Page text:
If the Tigers didn’t make a Faustian bargain to have that Burrow-led 2019 season of dreams, you sure would have a hard time finding dispositive evidence.

And it should be even harder after this weekend.

Kyle Trask and Florida’s offense are far better through the air than on the ground, with Trask’s numbers well-documented at this point. LSU’s defense? It’s far worse against the pass (No. 125 at 313.1 yards per game) than the run (No. 58, though No. 84 in yards per carry), and yields 9.7 yards per attempt, a figure that Trask has been within a foot of in four of his nine starts.

But he exceeded that average against Georgia and Arkansas — teams with dramatically better secondaries than LSU’s, at least this year — and is coming off a 49-attempt game against Tennessee. It wouldn’t take that much for Trask to make a legitimate run at a 500-yard game, maybe just a few bigger-than-usual plays.

Naturally, LSU’s defense is great at allowing those. The Tigers have given up 57 completions of 15 or more yards, 42 of 20 or more, and 24 of 30 or more — all bad stats. But they also lead the nation with 16 pass plays of 40 or more yards conceded, lead the nation with 11 pass plays of 50 or more yards allowed, and are tied for the national lead with six pass plays of 60 or more yards permitted.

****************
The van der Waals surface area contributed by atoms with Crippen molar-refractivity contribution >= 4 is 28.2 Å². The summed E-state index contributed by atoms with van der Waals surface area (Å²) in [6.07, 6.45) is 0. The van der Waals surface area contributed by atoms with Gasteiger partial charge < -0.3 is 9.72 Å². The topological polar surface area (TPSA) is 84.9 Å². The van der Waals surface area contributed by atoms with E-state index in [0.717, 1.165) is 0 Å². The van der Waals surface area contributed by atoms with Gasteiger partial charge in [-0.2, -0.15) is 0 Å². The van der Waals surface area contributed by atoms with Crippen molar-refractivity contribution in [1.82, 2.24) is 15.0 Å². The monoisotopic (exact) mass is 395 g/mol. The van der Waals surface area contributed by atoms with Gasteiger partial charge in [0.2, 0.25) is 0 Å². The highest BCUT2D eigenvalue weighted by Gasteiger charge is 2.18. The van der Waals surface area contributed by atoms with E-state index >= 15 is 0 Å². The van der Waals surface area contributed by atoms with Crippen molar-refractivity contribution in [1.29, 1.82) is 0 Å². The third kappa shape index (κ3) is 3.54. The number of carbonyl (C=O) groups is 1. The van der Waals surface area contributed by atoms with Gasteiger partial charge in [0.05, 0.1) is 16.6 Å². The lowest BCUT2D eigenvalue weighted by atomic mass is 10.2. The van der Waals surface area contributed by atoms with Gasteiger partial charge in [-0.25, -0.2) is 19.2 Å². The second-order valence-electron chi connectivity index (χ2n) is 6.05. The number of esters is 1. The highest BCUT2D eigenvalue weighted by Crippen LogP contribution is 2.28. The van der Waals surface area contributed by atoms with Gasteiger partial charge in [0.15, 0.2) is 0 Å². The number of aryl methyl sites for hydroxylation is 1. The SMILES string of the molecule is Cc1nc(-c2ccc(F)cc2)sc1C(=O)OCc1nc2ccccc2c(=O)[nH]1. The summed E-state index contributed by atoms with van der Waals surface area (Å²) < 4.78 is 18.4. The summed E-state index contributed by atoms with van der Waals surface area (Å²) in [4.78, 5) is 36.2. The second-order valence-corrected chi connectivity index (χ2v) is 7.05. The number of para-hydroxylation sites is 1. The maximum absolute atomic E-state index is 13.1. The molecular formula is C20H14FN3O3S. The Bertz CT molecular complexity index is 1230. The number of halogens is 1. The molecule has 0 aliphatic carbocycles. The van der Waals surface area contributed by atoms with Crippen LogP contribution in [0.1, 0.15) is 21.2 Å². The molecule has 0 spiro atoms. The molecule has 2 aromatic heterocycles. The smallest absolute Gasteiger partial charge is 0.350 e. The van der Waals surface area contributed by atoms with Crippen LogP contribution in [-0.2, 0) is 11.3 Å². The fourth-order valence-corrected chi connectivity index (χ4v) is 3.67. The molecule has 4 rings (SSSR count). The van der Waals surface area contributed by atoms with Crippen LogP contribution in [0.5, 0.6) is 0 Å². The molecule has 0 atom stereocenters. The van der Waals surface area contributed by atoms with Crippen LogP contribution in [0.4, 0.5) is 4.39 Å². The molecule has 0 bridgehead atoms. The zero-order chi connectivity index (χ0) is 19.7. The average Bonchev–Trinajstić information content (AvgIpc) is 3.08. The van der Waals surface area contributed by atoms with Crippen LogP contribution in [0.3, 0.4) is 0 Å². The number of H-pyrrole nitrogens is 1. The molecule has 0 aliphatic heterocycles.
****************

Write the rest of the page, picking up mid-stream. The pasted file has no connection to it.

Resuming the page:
For the sake of comparison, the 2019 LSU offense compiled 24 pass plays of 40+ yards, 15 of 50+, and eight of 60+ — and that was over a full season of 15 games, almost twice the eight this year’s Tigers have played thus far. The stats suggest LSU is currently having a defensive season of nightmares akin to its offensive season of dreams a year ago.

And it’s obviously in the Gators’ best interests to pad — or, well, worsen — those stats.

Florida isn’t really playing for style points when it comes to the College Football Playoff — if it wins out, it will win its way into the tournament. But it is playing for style points when it comes to Trask’s Heisman campaign, no matter how many times Trask shrugs about his own personal goals having little to do with the stiff-arming statue.